To me, when reinterpreted in my mind, it re-reads…”my limited experience in China tells me that there are probably more receptive architects than you would find in other places”…that architects here are at the height of their game and have come here to prove something creatively, to push their ideas…or I should say China gives them the creative opportunity to make things happen, developers give them the opportunity to make things happen…as I’m realising too through my PhD research, writing and curatorial practice…things can happen here, happen fast, on a big scale. You can dream more here (well in certain ways). Do architects come to China for a specific experience that they can’t get anywhere else? Actually this is quite a literal question – of course they do! So do they come here to see how it is to work within the specific cultural parameters, constraints and infrastructures (or lack of) in China in order to test their practice? Now this to me would be more interesting…finding out why architects came to China and what differences they have found in their professional practice in different localities. Always back to the “transcultural” experience Rachel, so integral to my PhD research.

I’ll mention a couple of the 12 projects that are presented in the project…the few that remained in my memory since seeing the exhibition. The first is ‘The Xu Beihong Memorial Hall’ by AQSO in 2010. ‘The Xu Beihong Memorial Hall’ was to be a new public building dedicated to the Chinese painter in Beijing. In addition to galleries and exhibition halls it was to include a research center, education institute, and administrative facilities where the design of the structure, both its interior and exterior, were based around the fluidity and construct of the artist’s works…his ink paintings. Angular, contrasting reflective geometric facades were to interject light into the periphery natural landscape close to Xinhua lake, though I am unsure how it visually interprets the work of an ink painter…questionable in my mind. Supposedly visitors are to be drawn to the space from ” a curiosity of its dynamic forms”…I know I would be…but that’s due to a personal like of this type of harsh architectural form.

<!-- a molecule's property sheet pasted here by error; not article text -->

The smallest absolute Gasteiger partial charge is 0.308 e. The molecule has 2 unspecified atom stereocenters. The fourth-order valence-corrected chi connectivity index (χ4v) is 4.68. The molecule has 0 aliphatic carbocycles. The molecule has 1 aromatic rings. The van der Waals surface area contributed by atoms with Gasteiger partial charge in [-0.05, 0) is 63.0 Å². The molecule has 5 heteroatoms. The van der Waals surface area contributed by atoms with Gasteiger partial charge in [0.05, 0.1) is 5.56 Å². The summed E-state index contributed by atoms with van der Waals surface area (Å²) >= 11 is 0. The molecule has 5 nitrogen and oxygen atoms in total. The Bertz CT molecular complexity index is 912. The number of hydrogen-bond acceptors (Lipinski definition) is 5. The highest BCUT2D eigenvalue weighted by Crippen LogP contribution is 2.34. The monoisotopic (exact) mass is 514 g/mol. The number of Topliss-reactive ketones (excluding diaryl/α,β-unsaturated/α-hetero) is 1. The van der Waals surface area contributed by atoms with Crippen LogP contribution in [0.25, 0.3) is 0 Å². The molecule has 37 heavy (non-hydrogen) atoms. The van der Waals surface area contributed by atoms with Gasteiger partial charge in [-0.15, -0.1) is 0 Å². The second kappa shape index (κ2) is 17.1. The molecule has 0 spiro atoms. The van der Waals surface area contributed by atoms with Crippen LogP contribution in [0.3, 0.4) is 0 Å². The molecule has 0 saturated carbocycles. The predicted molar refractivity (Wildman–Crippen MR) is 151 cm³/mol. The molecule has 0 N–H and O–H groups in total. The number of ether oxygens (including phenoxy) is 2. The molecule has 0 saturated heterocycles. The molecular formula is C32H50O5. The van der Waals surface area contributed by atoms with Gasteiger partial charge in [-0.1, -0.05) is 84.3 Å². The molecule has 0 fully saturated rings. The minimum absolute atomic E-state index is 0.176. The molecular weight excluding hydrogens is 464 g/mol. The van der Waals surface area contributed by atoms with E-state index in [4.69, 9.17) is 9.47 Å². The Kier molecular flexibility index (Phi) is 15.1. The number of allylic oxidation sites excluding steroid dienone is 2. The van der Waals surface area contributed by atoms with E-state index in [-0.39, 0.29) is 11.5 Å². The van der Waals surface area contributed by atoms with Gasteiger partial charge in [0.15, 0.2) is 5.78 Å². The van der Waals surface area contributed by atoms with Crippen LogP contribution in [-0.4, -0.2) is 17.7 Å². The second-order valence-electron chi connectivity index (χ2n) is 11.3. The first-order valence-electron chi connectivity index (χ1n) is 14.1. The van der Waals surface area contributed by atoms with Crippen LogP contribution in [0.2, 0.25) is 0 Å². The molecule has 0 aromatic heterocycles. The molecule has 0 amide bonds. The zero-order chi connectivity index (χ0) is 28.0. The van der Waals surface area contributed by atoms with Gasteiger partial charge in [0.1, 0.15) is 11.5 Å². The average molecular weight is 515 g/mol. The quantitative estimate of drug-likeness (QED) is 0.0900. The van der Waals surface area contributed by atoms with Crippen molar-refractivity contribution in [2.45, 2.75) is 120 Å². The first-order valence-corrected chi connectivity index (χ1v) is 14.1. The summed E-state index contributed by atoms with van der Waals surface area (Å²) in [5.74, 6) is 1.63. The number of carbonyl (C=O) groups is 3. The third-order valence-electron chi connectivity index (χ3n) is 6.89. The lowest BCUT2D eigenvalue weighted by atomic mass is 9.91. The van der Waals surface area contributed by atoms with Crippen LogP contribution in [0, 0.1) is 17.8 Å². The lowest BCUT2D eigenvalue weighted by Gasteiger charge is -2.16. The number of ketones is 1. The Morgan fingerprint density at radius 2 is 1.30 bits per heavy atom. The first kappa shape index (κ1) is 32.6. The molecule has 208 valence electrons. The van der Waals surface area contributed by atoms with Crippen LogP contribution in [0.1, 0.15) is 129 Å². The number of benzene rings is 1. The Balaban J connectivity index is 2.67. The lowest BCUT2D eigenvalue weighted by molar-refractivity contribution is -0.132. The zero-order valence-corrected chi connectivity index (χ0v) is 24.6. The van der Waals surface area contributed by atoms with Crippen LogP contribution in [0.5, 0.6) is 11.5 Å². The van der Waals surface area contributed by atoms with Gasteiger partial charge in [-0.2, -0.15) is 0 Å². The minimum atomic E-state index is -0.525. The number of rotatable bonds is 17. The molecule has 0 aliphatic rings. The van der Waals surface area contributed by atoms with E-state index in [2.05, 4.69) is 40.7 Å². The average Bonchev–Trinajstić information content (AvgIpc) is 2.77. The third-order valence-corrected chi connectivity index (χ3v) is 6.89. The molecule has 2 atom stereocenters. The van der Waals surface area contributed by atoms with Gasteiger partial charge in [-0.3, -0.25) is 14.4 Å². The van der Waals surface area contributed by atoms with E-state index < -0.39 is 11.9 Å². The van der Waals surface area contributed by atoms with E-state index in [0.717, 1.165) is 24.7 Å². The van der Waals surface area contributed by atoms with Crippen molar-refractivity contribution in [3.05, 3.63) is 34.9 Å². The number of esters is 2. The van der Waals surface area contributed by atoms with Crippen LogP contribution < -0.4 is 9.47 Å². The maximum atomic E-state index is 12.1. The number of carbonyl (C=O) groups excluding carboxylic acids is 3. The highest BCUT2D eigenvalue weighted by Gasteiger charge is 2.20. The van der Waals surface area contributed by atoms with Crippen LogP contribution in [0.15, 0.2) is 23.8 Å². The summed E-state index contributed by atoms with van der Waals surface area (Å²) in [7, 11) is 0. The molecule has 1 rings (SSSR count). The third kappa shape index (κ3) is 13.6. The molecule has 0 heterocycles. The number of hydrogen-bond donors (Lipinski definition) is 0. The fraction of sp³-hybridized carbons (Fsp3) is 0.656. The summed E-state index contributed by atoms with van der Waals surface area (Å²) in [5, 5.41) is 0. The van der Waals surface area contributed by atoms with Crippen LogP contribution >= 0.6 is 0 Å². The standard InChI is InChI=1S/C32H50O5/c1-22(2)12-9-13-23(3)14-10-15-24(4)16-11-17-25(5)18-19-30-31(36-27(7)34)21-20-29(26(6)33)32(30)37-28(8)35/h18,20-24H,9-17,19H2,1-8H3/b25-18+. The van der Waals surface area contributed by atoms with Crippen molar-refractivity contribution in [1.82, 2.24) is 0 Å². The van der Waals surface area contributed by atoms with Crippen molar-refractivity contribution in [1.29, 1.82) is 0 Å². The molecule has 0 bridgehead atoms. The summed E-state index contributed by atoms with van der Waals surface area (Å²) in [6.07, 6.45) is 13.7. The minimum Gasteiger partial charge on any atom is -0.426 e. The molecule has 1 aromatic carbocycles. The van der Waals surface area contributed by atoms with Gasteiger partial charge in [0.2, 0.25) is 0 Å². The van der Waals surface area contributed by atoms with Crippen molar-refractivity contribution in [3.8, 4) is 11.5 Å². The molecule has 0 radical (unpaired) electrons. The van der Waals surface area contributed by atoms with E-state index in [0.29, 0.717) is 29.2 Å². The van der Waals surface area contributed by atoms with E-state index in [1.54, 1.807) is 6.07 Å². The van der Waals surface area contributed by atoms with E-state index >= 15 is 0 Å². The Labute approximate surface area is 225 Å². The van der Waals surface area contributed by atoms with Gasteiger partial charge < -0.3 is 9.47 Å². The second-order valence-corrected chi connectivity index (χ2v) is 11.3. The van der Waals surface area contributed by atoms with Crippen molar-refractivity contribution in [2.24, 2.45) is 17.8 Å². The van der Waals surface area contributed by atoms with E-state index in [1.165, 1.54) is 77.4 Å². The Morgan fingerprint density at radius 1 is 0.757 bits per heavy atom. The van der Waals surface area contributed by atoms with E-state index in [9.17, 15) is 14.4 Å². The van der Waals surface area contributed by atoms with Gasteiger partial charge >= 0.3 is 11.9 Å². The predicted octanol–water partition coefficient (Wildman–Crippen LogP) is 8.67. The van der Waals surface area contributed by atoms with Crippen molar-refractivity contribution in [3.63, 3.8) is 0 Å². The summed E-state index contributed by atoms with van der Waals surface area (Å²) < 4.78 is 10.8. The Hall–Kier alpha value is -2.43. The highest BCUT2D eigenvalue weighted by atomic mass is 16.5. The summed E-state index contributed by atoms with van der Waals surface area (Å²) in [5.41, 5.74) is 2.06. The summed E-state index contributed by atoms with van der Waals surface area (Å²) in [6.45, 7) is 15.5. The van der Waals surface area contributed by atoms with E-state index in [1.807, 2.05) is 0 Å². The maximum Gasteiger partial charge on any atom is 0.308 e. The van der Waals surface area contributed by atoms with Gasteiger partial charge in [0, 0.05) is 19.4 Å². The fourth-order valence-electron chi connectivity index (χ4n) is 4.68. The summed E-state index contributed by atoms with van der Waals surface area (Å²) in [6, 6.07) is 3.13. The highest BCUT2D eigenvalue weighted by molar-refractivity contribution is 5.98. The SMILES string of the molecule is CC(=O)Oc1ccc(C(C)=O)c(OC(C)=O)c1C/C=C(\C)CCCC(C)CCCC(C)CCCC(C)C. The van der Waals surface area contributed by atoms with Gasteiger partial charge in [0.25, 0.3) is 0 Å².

Image courtesy of AQSO

Another un-built structure as part of the project is ‘Long Tan Park Liuzhou’ by MVRDV from 2004. This housing development for the middle classes was planned for a lime stone mine as part of the Karst mountain range, which is protected as a World Heritage site. It was to question whether the creation of a new residential area in the mine can be used for further restoration of the park ‘to restore beauty’ and to stop further erosion and harm to the mountains. The buildings were ‘to appear like statues in the park, like the four presidents on Mt. Rushmore…individual boxes with a view that respect the desire for individuality and that avoid a hotel feeling.’ They were to follow the topography of the mountain and landscape. This project I had to mention as it made me smile due to its creative absurdity, its pinch of “wonderland” and admirable ambition that can only happen in China. There are so many projects like this that are actually being built and it astounds me…”it’s China”.

Image courtesy of MVRDV

The final one I will mention is ‘Tongxian Art’ by NADAAA from 2001-02. To be built 30 miles from Beijing, it was to be a site for an artists community of international recognition who recognised a lack of public institution or space that served as ‘a magnet for interaction, a place for the presentation of art, or a setting for receptions’. It is a multi-phase project of two phases – Phase 1 (the gatehouse consisting of housing and studio space for artists in-residence) and Phase 2 (the art center, houses the galleries, public spaces, sculpture courts, administrative spaces and infrastructural needs of the institution). It was to use the renowned Beijing grey brick which I absolutely love…but that comes back to my love of brutalism, harsh concrete fearless structures standing strong…certainly more of those that I need to blog about but I’ll save them for a later date. Just one last question…what did you put down to China today?

Image courtesy of NADAAA